art by Erin Cardwell
“You’ve got to be burning kidding me!” Dema’s face was flushed as the peacekeeper escorted her from the building — whatever this building was.
The peacekeeper didn’t lay a hand on her; there was no need. She had an Achilles on her ankle.
They emerged from a row of buildings of varying heights onto a bustling, steel-paved street. Dema turned back to her escort as they stepped out under the black, starry sky.
“Who is this?” Dema whispered to DL, her pax. Peacekeepers on duty could be identified upon request.
“Officer Zandish,” DL replied.
“Mr. Zandish,” Dema said, fixing him with a candid gaze. “My boyfriend is planning on proposing tonight. He’s supposed to be meeting me at Orion’s Bistro in…”
“You’re now 4 minutes late,” DL said inside her helmet.
“…I’m actually a few minutes late already. Please let me off with just a warning so I make it to my date.”
Zandish shook his head.
“Where’s your heart? This is supposed to be one of the most important days of my life.”
“Then it looks like you chose a bad day to go swifting,” Officer Zandish replied. His voice was tired and vacant. He was in his thirties, and his exoskin didn’t hide his growing paunch.
Dema dropped the demeanor of courtesy. “You can’t arrest me for swifting,” she said. “Just give me the fine so I can make it to my date.”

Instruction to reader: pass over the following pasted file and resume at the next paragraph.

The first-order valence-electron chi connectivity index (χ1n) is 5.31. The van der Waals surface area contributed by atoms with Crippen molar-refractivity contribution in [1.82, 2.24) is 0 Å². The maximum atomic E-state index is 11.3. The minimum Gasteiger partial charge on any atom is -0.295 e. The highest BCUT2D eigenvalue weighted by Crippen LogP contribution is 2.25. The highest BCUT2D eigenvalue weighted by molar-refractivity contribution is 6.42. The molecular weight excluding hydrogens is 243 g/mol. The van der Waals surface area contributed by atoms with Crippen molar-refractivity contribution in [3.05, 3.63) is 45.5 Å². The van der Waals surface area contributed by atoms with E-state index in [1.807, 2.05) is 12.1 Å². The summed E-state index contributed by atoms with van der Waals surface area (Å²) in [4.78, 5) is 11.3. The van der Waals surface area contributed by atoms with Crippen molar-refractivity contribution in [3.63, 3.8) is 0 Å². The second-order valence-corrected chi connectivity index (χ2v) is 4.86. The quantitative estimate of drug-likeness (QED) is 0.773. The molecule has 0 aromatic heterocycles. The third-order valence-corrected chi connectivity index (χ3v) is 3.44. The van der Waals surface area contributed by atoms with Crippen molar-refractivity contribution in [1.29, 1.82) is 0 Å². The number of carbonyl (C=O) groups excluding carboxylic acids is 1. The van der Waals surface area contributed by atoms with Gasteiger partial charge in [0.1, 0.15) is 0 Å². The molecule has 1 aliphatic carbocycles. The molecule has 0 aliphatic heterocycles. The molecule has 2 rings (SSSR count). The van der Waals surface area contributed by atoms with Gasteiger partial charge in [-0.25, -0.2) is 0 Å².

“I’m not arresting you for swifting. I’m arresting you for flight from a peacekeeper.”
Dema gave a guttural sigh, and turned back to plodding toward the city center where the Hedron was — and away from Orion’s Bistro. She imagined Zute sitting alone at the restaurant, waiting for her to arrive. He already thought she was commitment-averse. If she stood him up tonight…
She thought about messaging him. But they’d already had a fight about swifting, at the end of which she’d promised to quit. The only way to make him understand was face to face. She’d just have to take her chances on getting there as soon as possible.
She picked up her pace, but not so much that Officer Zandish would think she was trying to run away from him. She just wanted to get to Peacekeeping Headquarters. The sooner they arrived, the sooner she could be on her way.